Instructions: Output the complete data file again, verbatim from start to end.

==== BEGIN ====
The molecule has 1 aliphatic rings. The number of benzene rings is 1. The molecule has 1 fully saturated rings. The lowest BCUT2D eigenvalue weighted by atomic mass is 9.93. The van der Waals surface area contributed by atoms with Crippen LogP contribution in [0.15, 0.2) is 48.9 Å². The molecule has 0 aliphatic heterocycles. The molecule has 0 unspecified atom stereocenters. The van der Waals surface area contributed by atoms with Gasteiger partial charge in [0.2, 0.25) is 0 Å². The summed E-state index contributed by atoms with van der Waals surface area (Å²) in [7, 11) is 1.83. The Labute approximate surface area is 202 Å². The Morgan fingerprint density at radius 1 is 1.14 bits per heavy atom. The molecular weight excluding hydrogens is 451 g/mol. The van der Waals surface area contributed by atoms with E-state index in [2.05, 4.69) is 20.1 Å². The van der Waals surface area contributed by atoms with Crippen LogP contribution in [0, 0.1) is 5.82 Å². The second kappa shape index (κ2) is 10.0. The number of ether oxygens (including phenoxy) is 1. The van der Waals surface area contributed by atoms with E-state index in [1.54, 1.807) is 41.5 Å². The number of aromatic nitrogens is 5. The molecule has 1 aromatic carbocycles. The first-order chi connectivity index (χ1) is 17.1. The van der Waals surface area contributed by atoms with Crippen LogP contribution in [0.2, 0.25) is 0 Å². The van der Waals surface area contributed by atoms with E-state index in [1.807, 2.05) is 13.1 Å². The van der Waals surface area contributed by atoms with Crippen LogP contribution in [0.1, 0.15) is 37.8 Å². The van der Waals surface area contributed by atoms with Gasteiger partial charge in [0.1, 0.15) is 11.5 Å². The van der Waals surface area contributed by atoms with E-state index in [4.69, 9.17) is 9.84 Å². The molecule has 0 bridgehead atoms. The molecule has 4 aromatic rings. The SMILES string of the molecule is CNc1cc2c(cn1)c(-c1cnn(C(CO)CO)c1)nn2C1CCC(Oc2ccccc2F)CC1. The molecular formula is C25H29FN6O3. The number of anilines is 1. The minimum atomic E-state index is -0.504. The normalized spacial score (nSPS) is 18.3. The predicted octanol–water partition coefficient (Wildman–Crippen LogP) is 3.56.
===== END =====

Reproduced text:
The molecule has 1 aliphatic rings. The number of benzene rings is 1. The molecule has 1 fully saturated rings. The lowest BCUT2D eigenvalue weighted by atomic mass is 9.93. The van der Waals surface area contributed by atoms with Crippen LogP contribution in [0.15, 0.2) is 48.9 Å². The molecule has 0 aliphatic heterocycles. The molecule has 0 unspecified atom stereocenters. The van der Waals surface area contributed by atoms with Gasteiger partial charge in [0.2, 0.25) is 0 Å². The summed E-state index contributed by atoms with van der Waals surface area (Å²) in [7, 11) is 1.83. The Labute approximate surface area is 202 Å². The Morgan fingerprint density at radius 1 is 1.14 bits per heavy atom. The molecular weight excluding hydrogens is 451 g/mol. The van der Waals surface area contributed by atoms with E-state index in [2.05, 4.69) is 20.1 Å². The van der Waals surface area contributed by atoms with Crippen LogP contribution in [0, 0.1) is 5.82 Å². The second kappa shape index (κ2) is 10.0. The number of ether oxygens (including phenoxy) is 1. The van der Waals surface area contributed by atoms with E-state index in [1.54, 1.807) is 41.5 Å². The number of aromatic nitrogens is 5. The molecule has 1 aromatic carbocycles. The first-order chi connectivity index (χ1) is 17.1. The van der Waals surface area contributed by atoms with Crippen LogP contribution in [0.2, 0.25) is 0 Å². The van der Waals surface area contributed by atoms with E-state index in [1.807, 2.05) is 13.1 Å². The van der Waals surface area contributed by atoms with Crippen LogP contribution in [0.1, 0.15) is 37.8 Å². The van der Waals surface area contributed by atoms with Gasteiger partial charge in [0.1, 0.15) is 11.5 Å². The van der Waals surface area contributed by atoms with E-state index in [4.69, 9.17) is 9.84 Å². The molecule has 0 bridgehead atoms. The molecule has 4 aromatic rings. The SMILES string of the molecule is CNc1cc2c(cn1)c(-c1cnn(C(CO)CO)c1)nn2C1CCC(Oc2ccccc2F)CC1. The molecular formula is C25H29FN6O3. The number of anilines is 1. The minimum atomic E-state index is -0.504. The normalized spacial score (nSPS) is 18.3. The predicted octanol–water partition coefficient (Wildman–Crippen LogP) is 3.56.